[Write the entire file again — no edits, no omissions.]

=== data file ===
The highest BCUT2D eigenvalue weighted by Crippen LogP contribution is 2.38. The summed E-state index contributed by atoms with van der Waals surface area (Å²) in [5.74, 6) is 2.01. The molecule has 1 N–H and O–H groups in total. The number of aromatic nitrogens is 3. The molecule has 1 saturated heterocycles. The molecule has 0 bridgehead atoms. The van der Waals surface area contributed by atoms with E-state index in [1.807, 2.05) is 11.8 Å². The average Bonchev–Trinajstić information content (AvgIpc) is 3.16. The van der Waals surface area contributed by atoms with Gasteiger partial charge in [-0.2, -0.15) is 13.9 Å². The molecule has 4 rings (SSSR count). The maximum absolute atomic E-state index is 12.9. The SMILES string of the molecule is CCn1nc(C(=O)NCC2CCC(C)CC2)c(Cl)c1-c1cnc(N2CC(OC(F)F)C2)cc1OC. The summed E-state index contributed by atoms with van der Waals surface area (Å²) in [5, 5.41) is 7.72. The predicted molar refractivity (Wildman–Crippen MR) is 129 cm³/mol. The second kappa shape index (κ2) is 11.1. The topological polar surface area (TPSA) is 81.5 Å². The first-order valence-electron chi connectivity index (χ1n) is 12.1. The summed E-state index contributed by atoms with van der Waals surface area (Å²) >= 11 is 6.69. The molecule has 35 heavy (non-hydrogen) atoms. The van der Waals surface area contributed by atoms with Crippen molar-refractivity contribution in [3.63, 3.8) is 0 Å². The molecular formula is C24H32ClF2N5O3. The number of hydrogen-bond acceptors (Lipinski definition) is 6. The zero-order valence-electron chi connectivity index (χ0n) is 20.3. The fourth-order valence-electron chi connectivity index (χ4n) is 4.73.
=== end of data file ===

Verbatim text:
The highest BCUT2D eigenvalue weighted by Crippen LogP contribution is 2.38. The summed E-state index contributed by atoms with van der Waals surface area (Å²) in [5.74, 6) is 2.01. The molecule has 1 N–H and O–H groups in total. The number of aromatic nitrogens is 3. The molecule has 1 saturated heterocycles. The molecule has 0 bridgehead atoms. The van der Waals surface area contributed by atoms with E-state index in [1.807, 2.05) is 11.8 Å². The average Bonchev–Trinajstić information content (AvgIpc) is 3.16. The van der Waals surface area contributed by atoms with Gasteiger partial charge in [-0.2, -0.15) is 13.9 Å². The molecule has 4 rings (SSSR count). The maximum absolute atomic E-state index is 12.9. The SMILES string of the molecule is CCn1nc(C(=O)NCC2CCC(C)CC2)c(Cl)c1-c1cnc(N2CC(OC(F)F)C2)cc1OC. The summed E-state index contributed by atoms with van der Waals surface area (Å²) in [5, 5.41) is 7.72. The predicted molar refractivity (Wildman–Crippen MR) is 129 cm³/mol. The second kappa shape index (κ2) is 11.1. The topological polar surface area (TPSA) is 81.5 Å². The first-order valence-electron chi connectivity index (χ1n) is 12.1. The summed E-state index contributed by atoms with van der Waals surface area (Å²) >= 11 is 6.69. The molecule has 35 heavy (non-hydrogen) atoms. The van der Waals surface area contributed by atoms with Crippen molar-refractivity contribution in [3.63, 3.8) is 0 Å². The molecular formula is C24H32ClF2N5O3. The number of hydrogen-bond acceptors (Lipinski definition) is 6. The zero-order valence-electron chi connectivity index (χ0n) is 20.3. The fourth-order valence-electron chi connectivity index (χ4n) is 4.73.